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Bird Feeder Care

Keep your feeders clean to help prevent the spread of avian diseases.

1. Check the seeds
When refilling hopper feeders, tube feeders, etc., make sure any remaining seed is free of mold or mildew. The seed should also be loose in the container, not compacted, so it can flow easily to the feeding areas.

2. Don’t feed too much
Remove old seed or other feed from platform feeders on a regular basis. Try to limit platform feeders to a one or two-day supply.

When feeding on the ground do not disperse more than is consumed in a day or two. Experience will teach you how much to use.

3. Keep feeders clean
If mold or mildew becomes apparent, or the feeders are becoming dirty or soiled, they should be thoroughly cleaned and dried before refilling. Feeders can be soaked in a water/bleach solution (one part bleach to 9 parts water) and then scrubbed well. Dry and rinse the feeders well before refilling. You can also use a soap and water mix, rinse completely.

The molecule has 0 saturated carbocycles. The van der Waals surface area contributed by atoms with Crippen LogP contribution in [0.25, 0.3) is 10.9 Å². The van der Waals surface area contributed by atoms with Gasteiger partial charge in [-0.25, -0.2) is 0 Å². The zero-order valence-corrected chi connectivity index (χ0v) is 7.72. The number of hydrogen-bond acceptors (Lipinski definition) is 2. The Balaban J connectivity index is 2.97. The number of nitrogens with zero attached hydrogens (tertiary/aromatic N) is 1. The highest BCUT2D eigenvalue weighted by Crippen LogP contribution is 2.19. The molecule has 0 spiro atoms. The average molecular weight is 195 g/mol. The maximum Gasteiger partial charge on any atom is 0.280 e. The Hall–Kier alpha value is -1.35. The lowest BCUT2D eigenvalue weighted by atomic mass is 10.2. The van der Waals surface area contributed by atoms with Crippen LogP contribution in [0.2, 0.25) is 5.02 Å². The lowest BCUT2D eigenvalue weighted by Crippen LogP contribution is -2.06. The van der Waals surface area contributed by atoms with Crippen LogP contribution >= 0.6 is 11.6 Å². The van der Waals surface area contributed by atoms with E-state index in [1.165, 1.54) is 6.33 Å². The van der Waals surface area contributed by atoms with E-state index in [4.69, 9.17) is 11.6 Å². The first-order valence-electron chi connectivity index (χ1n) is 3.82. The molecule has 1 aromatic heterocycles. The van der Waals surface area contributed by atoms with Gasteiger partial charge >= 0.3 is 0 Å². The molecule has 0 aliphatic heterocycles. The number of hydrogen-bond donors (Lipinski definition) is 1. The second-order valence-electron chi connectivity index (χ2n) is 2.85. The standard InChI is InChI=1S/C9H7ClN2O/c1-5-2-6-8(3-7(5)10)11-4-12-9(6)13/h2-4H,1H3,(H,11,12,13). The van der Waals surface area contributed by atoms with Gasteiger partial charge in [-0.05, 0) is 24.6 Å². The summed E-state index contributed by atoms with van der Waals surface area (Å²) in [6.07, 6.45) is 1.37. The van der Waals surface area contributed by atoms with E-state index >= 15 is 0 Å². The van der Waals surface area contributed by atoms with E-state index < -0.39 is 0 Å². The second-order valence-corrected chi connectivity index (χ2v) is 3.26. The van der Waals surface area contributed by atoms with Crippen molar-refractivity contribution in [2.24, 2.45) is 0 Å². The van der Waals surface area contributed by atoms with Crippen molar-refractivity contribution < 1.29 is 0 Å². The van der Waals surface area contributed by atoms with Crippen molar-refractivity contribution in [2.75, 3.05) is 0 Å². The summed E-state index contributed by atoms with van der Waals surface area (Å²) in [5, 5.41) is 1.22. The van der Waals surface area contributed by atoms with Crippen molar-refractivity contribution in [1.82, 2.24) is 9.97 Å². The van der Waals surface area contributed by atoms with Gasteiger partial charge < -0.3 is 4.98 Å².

If you see diseased birds coming to your feeders on a regular basis remove your feeders for couple of weeks to reduce the spread of disease. Clean well before returning the feeders to service.

4. Wash after feeding
It is good practice to wash your hands after putting out seed and cleaning feeders.

5. Clean under feeders
Large piles of dropped seeds and hulls may attract rodents or begin to germinate. To prevent problems rake the area below fixed feeders on a regular basis.  Place mulch, bark chips, etc. under the feeders to help keep the area clean.

Consider placing pave or patio stones under feeders. Not only decorative, they make it easier to sweep up or vacuum seed hulls.

6. Consider a seed tray
Placing a seed tray under a hanging feeder will capture dropped seeds and hulls, making clean up easier.

tube feeder with cage

Tube feeder with cage and seed trade.

7. Download this PDF document
6 Steps to turn your yard into a sanctuary for birds – Published by the Wild Bird Feeding Industry.

Birding Quick Hits

Blue Jays do Johnny Appleseed one better.  After the retreat of the last ice age, oak trees spread back north faster than might have been expected.  There is speculation that Blue Jays helped the process by caching acorns underground, some of which grew into new trees.